Examples of How to Calculate Your Prospective South Carolina Property Tax Bill

Perhaps the best way to illustrate how to calculate your South Carolina property tax is to go through a complete example.

Let's suppose you want to buy a $500k home in Charleston. Further, suppose that the fair market value of that home is, indeed, $500,000. You want to buy it as your principal residence, and the place within Charleston County you wish to buy has a millage rate of 0.250, with a School Operations millage rate of 0.130.

The calculation would then be as follows:

FMV ($500k) * Assessment Ratio (0.04) = $20,000 * Millage Rate (0.25) = $5,000

We would then calculate the deduction:

FMV ($500k) * Assessment Ratio (0.04) * School Operations Millage Rate (0.13) = $2,600

So, in this scenario, you could expect to pay $2,400 ($5,000 - $2,600) in property taxes annually.

Now, suppose that this property was an investment property for you. Then the calculation would look like this:

FMV ($500k) * Assessment Ratio (0.06) = $30,000 * Millage Rate (0.25) = $7,500

Since it's an investment, there's no deduction.

Notice how in this scenario, your property taxes shot up by $5,100!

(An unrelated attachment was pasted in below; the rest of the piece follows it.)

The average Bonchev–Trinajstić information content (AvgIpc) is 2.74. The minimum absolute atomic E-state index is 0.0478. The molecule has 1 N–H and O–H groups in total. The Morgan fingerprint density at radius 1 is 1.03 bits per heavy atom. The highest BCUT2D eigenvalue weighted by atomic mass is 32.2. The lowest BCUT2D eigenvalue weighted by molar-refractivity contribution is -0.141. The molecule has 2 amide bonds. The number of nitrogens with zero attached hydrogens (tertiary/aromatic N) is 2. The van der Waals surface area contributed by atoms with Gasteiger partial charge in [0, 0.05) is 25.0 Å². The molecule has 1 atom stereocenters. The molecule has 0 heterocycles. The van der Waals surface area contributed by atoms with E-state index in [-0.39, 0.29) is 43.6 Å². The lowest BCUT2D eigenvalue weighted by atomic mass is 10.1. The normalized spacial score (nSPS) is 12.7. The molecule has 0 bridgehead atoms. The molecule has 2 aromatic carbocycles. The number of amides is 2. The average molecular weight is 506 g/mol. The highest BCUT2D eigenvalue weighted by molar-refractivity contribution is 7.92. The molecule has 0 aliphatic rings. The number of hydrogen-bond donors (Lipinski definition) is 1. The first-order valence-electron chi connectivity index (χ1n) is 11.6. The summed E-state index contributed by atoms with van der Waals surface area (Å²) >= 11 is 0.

Let's take a look at one more scenario. Suppose you are over 65 and buying this as your principal residence. Instead of your FMV being $500,000, you can take $50,000 off that number. So the calculation would look like this:

FMV ($450k) * Assessment Ratio (0.04) = $18,000 * Millage Rate (0.25) = $4,500

Now we apply the new deduction:

FMV ($450k) * Assessment Ratio (0.04) * School Operations Millage Rate (0.13) = $2340

In this scenario, you'd save $240 annually by applying for the homestead exemption. Not bad!

Payment Dates

South Carolina is relatively strict about property tax collection. You must pay your taxes by March 17 each year or risk losing your home.

The dates you need to remember are:

  • Oct 1 - Property tax rolls open!
  • Jan 15 - Property taxes are due.
  • Feb 1 - If you pay before Feb 1, but after Jan 15, you must pay a penalty of 3%.
  • Mar 16 - If you pay after Feb 1, but before Mar 16, you owe an additional penalty of 7%.
  • Mar 17+ - If you pay on Mar 17 or later, you owe an additional 5%.

After March 17, the county can sell the property, if necessary, to collect the delinquent taxes.

South Carolina Property Tax: It's Relatively Easy to Ballpark It

Calculating your South Carolina property tax down to the penny is hard before you receive your first assessment. However, you can almost always get an excellent idea of what you'll be looking at (within a few hundred annually) if you follow the steps above.

For primary residences, please take what you think the home's value will be, multiply it by 4%, and then multiply that by your city's millage rate minus the School Operations millage rate.

For vacation homes, the calculation is even more straightforward, as you need to multiply your home's value by 6% and find your county's total millage. You cannot claim back the School Operations rate on a second home.

Please get in touch with us if you have any questions about calculating your South Carolina property tax on your dream home in Charleston, Dorchester, or Berkeley Counties! We can help you find your prospective property tax and help you find the home that fits your budget!